The fourth item on the menu will send the catalogue to the printer and caters for continuous or single sheet stationery. The variable cs in line 1960 should be set to 0 for single sheet or left as 1 for continuous. The records are printed either three items across the page using draft, or five items in condensed text.

The sixth option allows you to erase from the catalogue the filenames on one disc side. This can be user 0 only, or users 0-15. If you have a large number of files and are working with users 1-15, this option is very slow.

Item seven allows you to erase certain file types or pick one out and erase all others. This is useful for extracting all files ending in, say, .BAS, or erasing any .BAK files.

Every item in the catalogue is 25 characters long. Between 990 to 1064 entries can be stored, and the program will not allow you to read in another directory if there isn't room for a full disc side of new entries.

If you run out of room you'll have to work with more than one file, but most people won't find this necessary. We used Disc Library to produce a catalogue of our master discs containing all the programs published in the last three years, and that took up less than half the available space.

Should multiple files be necessary, option eight allows you to clear the current catalogue from memory to enable you to start off a second one. This has the same effect as picking out a non-existant file type, but is a lot quicker.

Finally, option nine will hunt through the catalogue for a specific filename. Type in the first part of the name and the extension separately. If you miss out the extension by pressing Return/Enter, the routine will try to find a match with as many characters you have given it. In this way you can look for all filenames starting with a particular character or set of characters. Note that ? and * wildcards are not supported.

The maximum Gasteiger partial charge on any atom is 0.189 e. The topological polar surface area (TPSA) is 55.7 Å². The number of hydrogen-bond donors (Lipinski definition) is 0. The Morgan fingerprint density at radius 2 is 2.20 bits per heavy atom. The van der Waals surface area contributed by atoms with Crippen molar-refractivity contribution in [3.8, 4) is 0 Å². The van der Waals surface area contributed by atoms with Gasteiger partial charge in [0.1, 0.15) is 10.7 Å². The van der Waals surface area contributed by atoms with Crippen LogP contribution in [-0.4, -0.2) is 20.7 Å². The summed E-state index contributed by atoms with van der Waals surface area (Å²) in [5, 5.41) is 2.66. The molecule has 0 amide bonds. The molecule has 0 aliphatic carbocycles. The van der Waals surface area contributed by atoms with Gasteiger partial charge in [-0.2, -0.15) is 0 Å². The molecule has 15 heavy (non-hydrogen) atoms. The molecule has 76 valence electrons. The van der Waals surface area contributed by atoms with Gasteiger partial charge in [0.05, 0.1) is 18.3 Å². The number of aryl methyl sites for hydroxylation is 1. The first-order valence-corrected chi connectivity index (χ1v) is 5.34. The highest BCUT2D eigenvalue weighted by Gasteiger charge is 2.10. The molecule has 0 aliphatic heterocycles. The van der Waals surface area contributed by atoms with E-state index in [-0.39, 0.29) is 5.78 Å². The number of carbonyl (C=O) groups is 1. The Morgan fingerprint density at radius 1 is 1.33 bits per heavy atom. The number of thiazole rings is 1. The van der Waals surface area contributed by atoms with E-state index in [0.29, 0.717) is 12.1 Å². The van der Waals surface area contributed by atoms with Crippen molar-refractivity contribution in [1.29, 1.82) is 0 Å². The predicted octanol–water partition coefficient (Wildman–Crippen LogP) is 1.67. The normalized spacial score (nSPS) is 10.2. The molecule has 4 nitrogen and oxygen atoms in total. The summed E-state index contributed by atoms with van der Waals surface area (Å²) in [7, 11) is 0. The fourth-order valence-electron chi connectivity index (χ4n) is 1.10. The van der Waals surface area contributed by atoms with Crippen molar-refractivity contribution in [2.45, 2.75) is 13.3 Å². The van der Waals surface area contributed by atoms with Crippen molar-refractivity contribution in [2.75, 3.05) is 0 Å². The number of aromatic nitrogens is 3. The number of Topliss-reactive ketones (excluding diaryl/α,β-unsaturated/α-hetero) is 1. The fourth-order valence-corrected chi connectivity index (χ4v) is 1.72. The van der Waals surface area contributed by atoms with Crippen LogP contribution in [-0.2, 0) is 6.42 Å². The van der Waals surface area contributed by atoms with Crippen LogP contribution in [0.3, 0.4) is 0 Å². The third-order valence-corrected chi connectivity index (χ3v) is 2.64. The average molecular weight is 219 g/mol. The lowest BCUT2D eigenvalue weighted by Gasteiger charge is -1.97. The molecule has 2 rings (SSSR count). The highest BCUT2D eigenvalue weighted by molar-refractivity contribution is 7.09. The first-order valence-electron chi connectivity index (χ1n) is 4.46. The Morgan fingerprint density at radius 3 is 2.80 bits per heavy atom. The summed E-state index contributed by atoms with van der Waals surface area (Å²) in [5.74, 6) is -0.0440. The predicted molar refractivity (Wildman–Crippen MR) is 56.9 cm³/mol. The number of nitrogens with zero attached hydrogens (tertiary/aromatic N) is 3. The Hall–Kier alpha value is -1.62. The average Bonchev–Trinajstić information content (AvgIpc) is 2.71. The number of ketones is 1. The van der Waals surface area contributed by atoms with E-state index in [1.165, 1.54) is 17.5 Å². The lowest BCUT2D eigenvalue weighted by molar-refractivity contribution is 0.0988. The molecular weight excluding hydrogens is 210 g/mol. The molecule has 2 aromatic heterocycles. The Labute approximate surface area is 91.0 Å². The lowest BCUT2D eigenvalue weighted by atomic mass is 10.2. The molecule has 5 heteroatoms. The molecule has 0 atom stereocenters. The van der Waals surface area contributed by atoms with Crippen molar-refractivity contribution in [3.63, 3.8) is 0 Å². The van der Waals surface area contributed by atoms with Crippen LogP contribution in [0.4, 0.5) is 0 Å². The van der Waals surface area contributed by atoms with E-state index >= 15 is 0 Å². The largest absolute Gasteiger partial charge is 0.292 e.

The original version of the program used a string array for the filenames, one element for each. This worked perfectly on the CPC6128 but caused problems on the CPC464. With large files, whenever the array was accessed the micro lost itself in huge amounts of garbage collection, causing the program to pause for long periods.

To make Disc Library compatible "with all models it was decided to go for a RAM file system. Each record is poked directly into memory with an RSX |WRITEREC, and read out again with |READREC. Another bar command - |RECCOPV - copies one record into another. The end result works on all models and a little faster than the original CPC6128 version.


★ PUBLISHER: Computing with the Amstrad
★ YEAR: 1988


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L'Amstrad CPC est une machine 8 bits à base d'un Z80 à 4MHz. Le premier de la gamme fut le CPC 464 en 1984, équipé d'un lecteur de cassettes intégré il se plaçait en concurrent  du Commodore C64 beaucoup plus compliqué à utiliser et plus cher. Ce fut un réel succès et sorti cette même années le CPC 664 équipé d'un lecteur de disquettes trois pouces intégré. Sa vie fut de courte durée puisqu'en 1985 il fut remplacé par le CPC 6128 qui était plus compact, plus soigné et surtout qui avait 128Ko de RAM au lieu de 64Ko.